Addressing violent crime

Addressing violent crime

Say what you will about Urbana Mayor Laurel Prussing; she isn't one to sit on her hands when problems present themselves.

Illegal-gun violence has been an unsettling problem in Champaign-Urbana for years now. In the last Champaign city election, almost every candidate singled it out as the biggest issue they faced. They've been talking about it — off and on — ever since.

Meanwhile, the guns — many in the hands of young black men and teens — have been blazing away unabated, often to tragic consequences.

But the smoke had barely cleared from another weekend shooting in Urbana before Mayor Laurel Prussing was moving. On Monday, Prussing and police Chief Pat Connolly sent the city council a proposal to put five more police officers on Urbana streets.

That's what leadership looks like.

Neither Prussing nor Connolly would begin to suggest this is the be-all and end-all solution to a crisis that ranges far beyond local borders. Prussing properly calls it a socially transmitted epidemic.

Nor does either propose backing away from collaborative social initiatives already underway. But they both seem to recognize that finding solutions means trying everything they can.

The mayor's proposal would yield two more officers on the street each day from 3 p.m. to 3 a.m., when violence is highest. The cost is not inconsequential, $460,000 annually. Prussing believes it can be paid for from savings the city has found in the cost of employee health insurance, or perhaps from increases in the hotel-motel tax. She wants council discussion on that.

But there should be little discussion on whether Urbana citizens deserve the protection, even though that city's problem has been far less pronounced than it has on the other side of Wright Street.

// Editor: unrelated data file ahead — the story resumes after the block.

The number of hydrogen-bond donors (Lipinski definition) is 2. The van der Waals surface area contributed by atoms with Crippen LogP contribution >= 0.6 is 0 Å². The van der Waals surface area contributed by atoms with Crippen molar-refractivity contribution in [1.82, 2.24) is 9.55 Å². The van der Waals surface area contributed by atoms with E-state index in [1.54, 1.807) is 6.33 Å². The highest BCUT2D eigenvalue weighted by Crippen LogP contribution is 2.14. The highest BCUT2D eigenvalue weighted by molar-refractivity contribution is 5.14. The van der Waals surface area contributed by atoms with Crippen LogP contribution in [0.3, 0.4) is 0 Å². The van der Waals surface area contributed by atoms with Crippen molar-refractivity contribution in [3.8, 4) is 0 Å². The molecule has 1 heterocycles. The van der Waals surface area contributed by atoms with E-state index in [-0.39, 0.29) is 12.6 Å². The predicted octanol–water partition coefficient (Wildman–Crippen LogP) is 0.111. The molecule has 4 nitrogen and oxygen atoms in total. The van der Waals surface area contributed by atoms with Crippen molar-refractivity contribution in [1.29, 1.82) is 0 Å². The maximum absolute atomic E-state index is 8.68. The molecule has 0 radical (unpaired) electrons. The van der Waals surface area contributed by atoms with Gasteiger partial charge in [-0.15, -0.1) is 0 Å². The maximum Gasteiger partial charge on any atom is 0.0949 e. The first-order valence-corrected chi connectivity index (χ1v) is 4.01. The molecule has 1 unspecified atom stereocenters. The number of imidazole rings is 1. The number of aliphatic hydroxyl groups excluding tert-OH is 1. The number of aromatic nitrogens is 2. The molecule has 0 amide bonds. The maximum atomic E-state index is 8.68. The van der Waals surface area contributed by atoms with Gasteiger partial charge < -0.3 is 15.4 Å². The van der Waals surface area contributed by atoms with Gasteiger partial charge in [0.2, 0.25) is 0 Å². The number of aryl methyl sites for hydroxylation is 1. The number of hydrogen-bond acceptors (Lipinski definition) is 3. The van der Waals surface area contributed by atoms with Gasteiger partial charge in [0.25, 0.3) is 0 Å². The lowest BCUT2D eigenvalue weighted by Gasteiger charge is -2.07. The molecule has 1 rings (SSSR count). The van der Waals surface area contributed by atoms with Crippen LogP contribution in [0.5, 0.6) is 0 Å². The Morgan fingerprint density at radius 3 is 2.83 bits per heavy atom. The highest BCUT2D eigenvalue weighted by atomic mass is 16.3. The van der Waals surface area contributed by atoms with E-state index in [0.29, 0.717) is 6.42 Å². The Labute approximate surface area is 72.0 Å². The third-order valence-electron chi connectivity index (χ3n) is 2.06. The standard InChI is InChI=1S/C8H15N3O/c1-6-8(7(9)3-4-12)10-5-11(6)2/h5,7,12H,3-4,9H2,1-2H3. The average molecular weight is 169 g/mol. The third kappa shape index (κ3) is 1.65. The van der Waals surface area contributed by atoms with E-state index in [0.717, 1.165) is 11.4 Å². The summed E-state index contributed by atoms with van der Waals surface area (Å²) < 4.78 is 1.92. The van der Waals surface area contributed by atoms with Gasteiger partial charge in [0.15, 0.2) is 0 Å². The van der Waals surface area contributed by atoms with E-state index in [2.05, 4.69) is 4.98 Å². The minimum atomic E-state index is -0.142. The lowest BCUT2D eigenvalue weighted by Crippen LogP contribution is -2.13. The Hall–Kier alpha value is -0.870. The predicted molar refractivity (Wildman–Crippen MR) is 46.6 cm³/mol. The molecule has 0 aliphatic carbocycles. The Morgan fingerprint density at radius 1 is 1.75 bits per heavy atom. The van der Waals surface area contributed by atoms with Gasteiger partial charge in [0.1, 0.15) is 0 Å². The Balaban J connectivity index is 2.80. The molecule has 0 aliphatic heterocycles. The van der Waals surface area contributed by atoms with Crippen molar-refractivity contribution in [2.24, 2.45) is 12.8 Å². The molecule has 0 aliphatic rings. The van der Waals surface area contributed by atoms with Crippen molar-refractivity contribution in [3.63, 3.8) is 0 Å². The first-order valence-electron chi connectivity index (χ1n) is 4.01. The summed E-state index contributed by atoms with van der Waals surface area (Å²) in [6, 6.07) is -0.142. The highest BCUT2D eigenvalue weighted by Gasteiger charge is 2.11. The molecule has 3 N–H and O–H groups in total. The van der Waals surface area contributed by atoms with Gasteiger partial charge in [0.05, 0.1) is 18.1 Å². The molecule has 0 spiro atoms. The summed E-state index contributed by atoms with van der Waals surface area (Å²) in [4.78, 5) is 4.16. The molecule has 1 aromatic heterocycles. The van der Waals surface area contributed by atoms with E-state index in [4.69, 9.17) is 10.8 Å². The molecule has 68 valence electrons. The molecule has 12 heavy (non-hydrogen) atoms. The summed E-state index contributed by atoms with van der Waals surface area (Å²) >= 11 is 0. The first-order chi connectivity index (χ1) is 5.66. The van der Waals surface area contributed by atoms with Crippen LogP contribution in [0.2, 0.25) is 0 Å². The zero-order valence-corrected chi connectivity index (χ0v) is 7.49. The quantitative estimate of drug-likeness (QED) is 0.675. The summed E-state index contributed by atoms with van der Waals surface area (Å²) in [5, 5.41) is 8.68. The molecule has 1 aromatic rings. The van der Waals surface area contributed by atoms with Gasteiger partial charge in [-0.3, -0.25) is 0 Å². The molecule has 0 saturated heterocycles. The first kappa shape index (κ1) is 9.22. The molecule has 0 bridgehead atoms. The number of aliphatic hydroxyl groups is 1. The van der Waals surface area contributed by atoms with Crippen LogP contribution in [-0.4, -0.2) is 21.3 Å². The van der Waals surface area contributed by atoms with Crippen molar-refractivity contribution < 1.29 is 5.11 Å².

"Public safety is the first responsibility we have, that any government has. That has to come first," Prussing said.

If, as communities, we are to do all we can, this is part of that. And to those who say more police presence won't help, we suggest it may be the only step that is proven to help. We know the proximity of officers discourages crime.

Champaign and Urbana have reached the point when it is time to do more. The Urbana council can lead the way.

Sections (2):Editorials, Opinion

Comments

News-Gazette.com embraces discussion of both community and world issues. We welcome you to contribute your ideas, opinions and comments, but we ask that you avoid personal attacks, vulgarity and hate speech. We reserve the right to remove any comment at our discretion, and we will block repeat offenders' accounts. To post comments, you must first be a registered user, and your username will appear with any comment you post. Happy posting.

Login or register to post comments

787 wrote on December 03, 2016 at 8:12 pm

The mayor wants to increase the number of police officers, at the same time that members on the city council want to weaken law enforcement, and be a "sanctuary city"... which essentially harbors people who are breaking the law, simply by being in this country.

Keep the contridictions coming, Urbana.   Just when it appears that it can't get any crazier... someone comes up with something.